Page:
Nipissing First Nation setting foundation for Citizenship Law 

By David Briggs

 Local Journalism Initiative Reporter

Nipissing First Nation’s debendaagziwaad (citizenship) committee continues to set the foundation for a citizenship law that will outline the rights and obligations of citizens. The committee formed in 2018 and consists of seven members, including Chief Scott McLeod and councillor Daniel Stevens, who chairs the committee.

Lately, their monthly meetings have focused on developing the “core principles for the proposed laws” prior to drafting the document, Stevens explained. These principles will serve as the foundation for the new law and reflect Nipissing First Nation’s “values, beliefs, and vision for the future.”

Why create a citizenship law? The committee has discussed this at length and have come up with a few reasons. The Nation wants “to ensure the continued existence of Nipissing people into future generations,” Stevens noted in the March issue of Enkamgak, the First Nation’s newsletter.

“To support our sovereign ability and responsibility of self-governance” is another reason the committee wants to draft the law, as is the desire “to identify who are responsible for building and honouring our Nation, who are entitled to protection within our Nation, and who are entrusted with the future of the Nation.”

The purpose is to “reassert our jurisdiction over our own territory,” Stevens explained, and the committee is “focusing on creating laws for our people that aren’t bound to that Canadian Status membership mentality.”

He emphasized that membership and citizenship are not necessarily the same, as membership stems from the Indian Act, and “citizenship is really something broader than that, and that’s what we as a committee are working towards.”

As such, the committee members continue to consider “what it means to be Anishinaabe Nbisiing for us?” and to emphasize this identity without “relying on Canada to make that determination, that we determine that for ourselves.”

The Indian Act “usurped that control,” and the committee is determined to “reassert that self-determination” to establish their own concept of what it means to be a citizen and what the responsibilities and duties of that role are.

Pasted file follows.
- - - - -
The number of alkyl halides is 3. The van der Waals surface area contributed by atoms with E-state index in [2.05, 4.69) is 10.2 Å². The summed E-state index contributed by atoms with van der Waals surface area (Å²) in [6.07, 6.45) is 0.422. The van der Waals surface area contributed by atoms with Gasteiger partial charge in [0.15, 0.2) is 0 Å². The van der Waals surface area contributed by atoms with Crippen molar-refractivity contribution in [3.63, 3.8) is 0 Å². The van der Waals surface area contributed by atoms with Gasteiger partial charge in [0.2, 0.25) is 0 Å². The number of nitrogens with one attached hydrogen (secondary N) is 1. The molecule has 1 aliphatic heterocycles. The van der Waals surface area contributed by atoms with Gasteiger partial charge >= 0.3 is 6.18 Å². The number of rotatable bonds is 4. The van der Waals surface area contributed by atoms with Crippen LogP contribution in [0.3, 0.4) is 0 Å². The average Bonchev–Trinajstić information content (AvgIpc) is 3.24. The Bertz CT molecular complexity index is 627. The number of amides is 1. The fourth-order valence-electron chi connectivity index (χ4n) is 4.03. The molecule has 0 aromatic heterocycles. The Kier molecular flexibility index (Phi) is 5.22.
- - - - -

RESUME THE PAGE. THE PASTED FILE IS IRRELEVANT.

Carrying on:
For example, Canada’s citizenship responsibilities_as outline on the Government of Canada’s website_include obeying the law, taking responsibility for oneself and one’s family, serving on a jury, voting in elections, and helping others in the community.

“The idea of citizenship and belonging is really core to a lot of social constructs and social understandings,” Stevens said, and delving into these topics with the committee has sparked “a lot of great discussions.”

See: Nipissing First Nation preserves culture through Nishnaabemwin language classes

He has enjoyed the work, the research, and sharing the committee’s findings and ideas with the community. Overall, the process “allows us to come together as a whole nation, and sort of break away from that mindset of membership and into a holistic citizenship mindset that is truly ours. Because we are a nation.”

“We have a contracted treaty with Canada,” Stevens said, “but we never gave up rights to self-determine ourselves,” although the power to create citizenship laws “have been inhibited” throughout the years since the Indian Act was passed in 1876.

The Act, coupled with “the history of residential schools” have worked to destroy those “core beliefs” that the committee wants to enshrine in their citizenship law, and “I’m so proud that we’re reasserting that now,” Stevens said. “I’m part of this mechanism to make our Nations whole once again as they should be.”

To facilitate the process, the committee has drawn from other First Nations, “these talks are occurring in many First Nations,”

Stevens said, to gain insight into other citizenship laws. There will be differences as “each Nation has the right and the responsibility to do what is best for them.”

Stevens explained this work is moving away from the Indian Act membership model, which is “no longer the gold standard,” and looks forward to continuing the process of creating the new law.

“It’s a very exciting time,” he said. “There’s a lot of difficult work to be done but it is exciting to be a part of it.”

Nipissing First Nation “is on the cutting edge of a lot of this stuff,” he explained, and “I’m so proud to be a part of this Nation, and I’m always in awe of my people and what they do.”

 David Briggs is a Local Journalism Initiative reporter who works out of the BAYTODAY.CA . The Local Journalism Initiative is funded by the Government of Canada. Turtle Island News does not receive LJI government funding.

 

 

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